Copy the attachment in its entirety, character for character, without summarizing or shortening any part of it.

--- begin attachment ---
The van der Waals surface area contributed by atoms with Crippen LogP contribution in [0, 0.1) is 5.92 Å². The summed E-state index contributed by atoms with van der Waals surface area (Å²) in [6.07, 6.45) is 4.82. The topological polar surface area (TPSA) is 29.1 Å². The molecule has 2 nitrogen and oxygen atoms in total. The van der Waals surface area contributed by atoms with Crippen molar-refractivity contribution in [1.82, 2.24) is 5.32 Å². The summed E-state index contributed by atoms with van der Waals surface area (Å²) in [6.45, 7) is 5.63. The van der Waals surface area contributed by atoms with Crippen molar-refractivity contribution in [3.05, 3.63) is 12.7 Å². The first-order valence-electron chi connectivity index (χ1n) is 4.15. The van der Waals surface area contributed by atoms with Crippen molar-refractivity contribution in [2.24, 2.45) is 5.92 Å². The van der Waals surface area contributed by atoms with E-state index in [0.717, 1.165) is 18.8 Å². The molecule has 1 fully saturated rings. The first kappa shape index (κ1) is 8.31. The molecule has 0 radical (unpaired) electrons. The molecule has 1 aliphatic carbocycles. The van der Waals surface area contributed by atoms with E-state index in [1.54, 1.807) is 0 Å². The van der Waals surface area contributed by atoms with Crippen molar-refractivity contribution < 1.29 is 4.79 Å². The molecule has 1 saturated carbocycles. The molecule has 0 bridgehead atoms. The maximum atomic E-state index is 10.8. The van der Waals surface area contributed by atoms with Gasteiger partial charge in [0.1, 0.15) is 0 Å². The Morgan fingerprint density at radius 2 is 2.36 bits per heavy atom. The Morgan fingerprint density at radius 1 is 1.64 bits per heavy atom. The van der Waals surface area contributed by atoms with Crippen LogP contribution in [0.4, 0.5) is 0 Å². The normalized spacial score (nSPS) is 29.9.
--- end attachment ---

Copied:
The van der Waals surface area contributed by atoms with Crippen LogP contribution in [0, 0.1) is 5.92 Å². The summed E-state index contributed by atoms with van der Waals surface area (Å²) in [6.07, 6.45) is 4.82. The topological polar surface area (TPSA) is 29.1 Å². The molecule has 2 nitrogen and oxygen atoms in total. The van der Waals surface area contributed by atoms with Crippen molar-refractivity contribution in [1.82, 2.24) is 5.32 Å². The summed E-state index contributed by atoms with van der Waals surface area (Å²) in [6.45, 7) is 5.63. The van der Waals surface area contributed by atoms with Crippen molar-refractivity contribution in [3.05, 3.63) is 12.7 Å². The first-order valence-electron chi connectivity index (χ1n) is 4.15. The van der Waals surface area contributed by atoms with Crippen molar-refractivity contribution in [2.24, 2.45) is 5.92 Å². The van der Waals surface area contributed by atoms with E-state index in [0.717, 1.165) is 18.8 Å². The molecule has 1 fully saturated rings. The first kappa shape index (κ1) is 8.31. The molecule has 0 radical (unpaired) electrons. The molecule has 1 aliphatic carbocycles. The van der Waals surface area contributed by atoms with E-state index in [1.54, 1.807) is 0 Å². The van der Waals surface area contributed by atoms with Crippen molar-refractivity contribution < 1.29 is 4.79 Å². The molecule has 1 saturated carbocycles. The molecule has 0 bridgehead atoms. The maximum atomic E-state index is 10.8. The van der Waals surface area contributed by atoms with Gasteiger partial charge in [0.1, 0.15) is 0 Å². The Morgan fingerprint density at radius 2 is 2.36 bits per heavy atom. The Morgan fingerprint density at radius 1 is 1.64 bits per heavy atom. The van der Waals surface area contributed by atoms with Crippen LogP contribution in [0.4, 0.5) is 0 Å². The normalized spacial score (nSPS) is 29.9.